Federal Motor Carrier Safety Administration’s Final Electronic Logging Device Mandate

The trucking industry is waiting on the Federal Motor Carrier Safety Administration (FMCSA) to publish its final electronic logging device rule, or ELD mandate - What is it exactly? And, what does it mean for commercial motor carriers and truck drivers?

About the ELD mandate
In 2012, the United States Congress enacted the “Moving Ahead for Progress in the 21st Century” bill, or, more commonly referred to as MAP-21.

That bill, which also outlined the criteria for highway funding, included a provision requiring the Federal Motor Carrier Safety Administration (FMCSA) to develop a rule mandating the use of electronic logging devices (ELDs).

In its simplest form, an electronic logging device, or ELD, is used to electronically record a driver’s Record of Duty Status (RODS), which replaces the paper logbook some drivers currently use to record their compliance with Hours of Service (HOS) requirements.

As of April 2015, the FMCSA is still in the process of writing the final rule that will specify exact ELD requirements, with a targeted publication date of September 30, 2015. Once enacted, fleets will have two years to implement certified ELDs to record HOS.

Fleets already equipped with electronic logging technology will have until late 2019 to ensure compliance with the published specifications.

ELDs aren’t reinventing the HOS compliance technology wheel
The ELD rule is based on a series of previous rulemaking events, each building upon its predecessor. (That’s one reason why it’s so easy to be confused by what’s available on the market right now.)

Today, many drivers and fleets are using automatic on-board recording devices (AOBRDs) to reduce paperwork. These devices meet the standard covered in the FMCSA’s rule 395.15, which requires them to automatically record a driver’s duty status and any changes in status, as well as the amount of time they operate the vehicle.

If requested by law enforcement, drivers must also be able to immediately present the required AOBRD display information for the previous seven days, plus the current day.

Smartphones and tablets can also work – as long as they meet the FMCSA’s requirements
Smartphones and tablets can work, as long as they meet the FMCSA’s requirements

The ELD Standard is also built on a regulation for electronic on-board recording devices (EOBR) that was published, but eventually pulled back. The EOBR rule applied to fleets that had serious HOS compliance issues, but not all trucks were subject to HOS tracking requirements.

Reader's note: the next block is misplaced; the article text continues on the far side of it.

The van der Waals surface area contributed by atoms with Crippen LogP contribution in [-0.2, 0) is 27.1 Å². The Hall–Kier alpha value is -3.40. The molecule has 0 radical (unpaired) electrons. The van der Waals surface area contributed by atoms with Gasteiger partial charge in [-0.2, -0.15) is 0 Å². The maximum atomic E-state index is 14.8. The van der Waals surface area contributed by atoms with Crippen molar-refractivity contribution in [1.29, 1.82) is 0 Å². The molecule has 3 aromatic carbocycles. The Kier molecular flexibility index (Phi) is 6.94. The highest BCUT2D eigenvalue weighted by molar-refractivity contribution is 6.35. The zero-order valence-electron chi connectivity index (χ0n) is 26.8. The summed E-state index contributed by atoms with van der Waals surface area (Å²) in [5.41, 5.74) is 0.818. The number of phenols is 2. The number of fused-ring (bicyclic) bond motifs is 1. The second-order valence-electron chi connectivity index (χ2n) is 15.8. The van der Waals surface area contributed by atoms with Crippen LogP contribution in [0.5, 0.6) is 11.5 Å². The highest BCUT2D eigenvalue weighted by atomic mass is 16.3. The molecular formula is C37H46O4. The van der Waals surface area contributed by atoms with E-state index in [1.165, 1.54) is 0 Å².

It was eventually vacated over concerns that carriers could misuse the devices to harass truck drivers - something the new ELD requirements must address.

  • While differences among ELD, AOBRD, and EOBR devices abound, they share a few elements in common:
  • They track a driver’s Hours of Service electronically
  • They need to be “integrally synchronized” with a truck’s engine, making sure drive segments are captured
  • Most will pass data to a system where a safety or fleet manager can see e-logs in a near real-time basis, allowing everyone to be on the same page

In today’s truck and fleet applications, ELDs installed in commercial motor vehicles can monitor and record a whole host of data about the vehicle and its driver that go beyond RODS - from Driver Vehicle Inspection Reports (DVIR) and IFTA automation to driver behavior reporting on speeding, idling, and hard braking.

Many systems integrate map and route solutions as well, which can help drivers navigate around construction and avoid high-traffic areas.

And, many fleets are already seeing the benefits of ELDs.

That’s because ELDs can:

  • Save driver time by reducing paperwork
  • Keep a dispatcher up-to-date on a driver’s status, letting them plan for loads better in light of HOS compliance needs
  • Reduce the hassle of keeping a paper log - something that e-log converts never want to return to

It’s important to note that the FMCSA allows fleets that have installed AOBRDs at the time the final rule is enacted to continue to use those devices until late 2019.

Smartphones and tablets can also work – as long as they meet the FMCSA’s requirements